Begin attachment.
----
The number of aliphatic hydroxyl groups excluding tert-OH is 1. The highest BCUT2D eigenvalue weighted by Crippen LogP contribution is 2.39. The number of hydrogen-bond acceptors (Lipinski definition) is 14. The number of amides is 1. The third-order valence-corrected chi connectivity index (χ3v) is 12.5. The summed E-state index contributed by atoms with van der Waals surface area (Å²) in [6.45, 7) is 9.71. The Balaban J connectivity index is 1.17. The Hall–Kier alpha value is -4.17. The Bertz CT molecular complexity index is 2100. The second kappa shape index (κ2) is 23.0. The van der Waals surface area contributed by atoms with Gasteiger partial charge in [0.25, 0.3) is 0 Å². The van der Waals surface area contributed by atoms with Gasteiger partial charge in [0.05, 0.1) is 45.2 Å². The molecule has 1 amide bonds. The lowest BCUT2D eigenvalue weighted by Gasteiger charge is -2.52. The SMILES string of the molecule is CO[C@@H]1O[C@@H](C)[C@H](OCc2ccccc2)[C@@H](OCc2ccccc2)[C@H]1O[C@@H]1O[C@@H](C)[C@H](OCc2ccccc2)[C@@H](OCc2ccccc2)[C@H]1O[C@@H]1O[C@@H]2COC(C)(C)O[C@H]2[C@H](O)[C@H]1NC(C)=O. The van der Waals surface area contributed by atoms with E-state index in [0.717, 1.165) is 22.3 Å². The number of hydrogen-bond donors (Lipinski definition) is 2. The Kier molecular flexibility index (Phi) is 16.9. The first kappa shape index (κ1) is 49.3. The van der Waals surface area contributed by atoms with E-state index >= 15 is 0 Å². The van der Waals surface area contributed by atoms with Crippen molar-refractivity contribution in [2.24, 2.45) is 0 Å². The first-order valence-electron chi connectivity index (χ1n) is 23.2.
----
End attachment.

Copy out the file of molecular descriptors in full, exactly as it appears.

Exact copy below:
The number of aliphatic hydroxyl groups excluding tert-OH is 1. The highest BCUT2D eigenvalue weighted by Crippen LogP contribution is 2.39. The number of hydrogen-bond acceptors (Lipinski definition) is 14. The number of amides is 1. The third-order valence-corrected chi connectivity index (χ3v) is 12.5. The summed E-state index contributed by atoms with van der Waals surface area (Å²) in [6.45, 7) is 9.71. The Balaban J connectivity index is 1.17. The Hall–Kier alpha value is -4.17. The Bertz CT molecular complexity index is 2100. The second kappa shape index (κ2) is 23.0. The van der Waals surface area contributed by atoms with Gasteiger partial charge in [0.25, 0.3) is 0 Å². The van der Waals surface area contributed by atoms with Gasteiger partial charge in [0.05, 0.1) is 45.2 Å². The molecule has 1 amide bonds. The lowest BCUT2D eigenvalue weighted by Gasteiger charge is -2.52. The SMILES string of the molecule is CO[C@@H]1O[C@@H](C)[C@H](OCc2ccccc2)[C@@H](OCc2ccccc2)[C@H]1O[C@@H]1O[C@@H](C)[C@H](OCc2ccccc2)[C@@H](OCc2ccccc2)[C@H]1O[C@@H]1O[C@@H]2COC(C)(C)O[C@H]2[C@H](O)[C@H]1NC(C)=O. The van der Waals surface area contributed by atoms with E-state index in [0.717, 1.165) is 22.3 Å². The number of hydrogen-bond donors (Lipinski definition) is 2. The Kier molecular flexibility index (Phi) is 16.9. The first kappa shape index (κ1) is 49.3. The van der Waals surface area contributed by atoms with E-state index >= 15 is 0 Å². The van der Waals surface area contributed by atoms with Crippen molar-refractivity contribution in [2.24, 2.45) is 0 Å². The first-order valence-electron chi connectivity index (χ1n) is 23.2.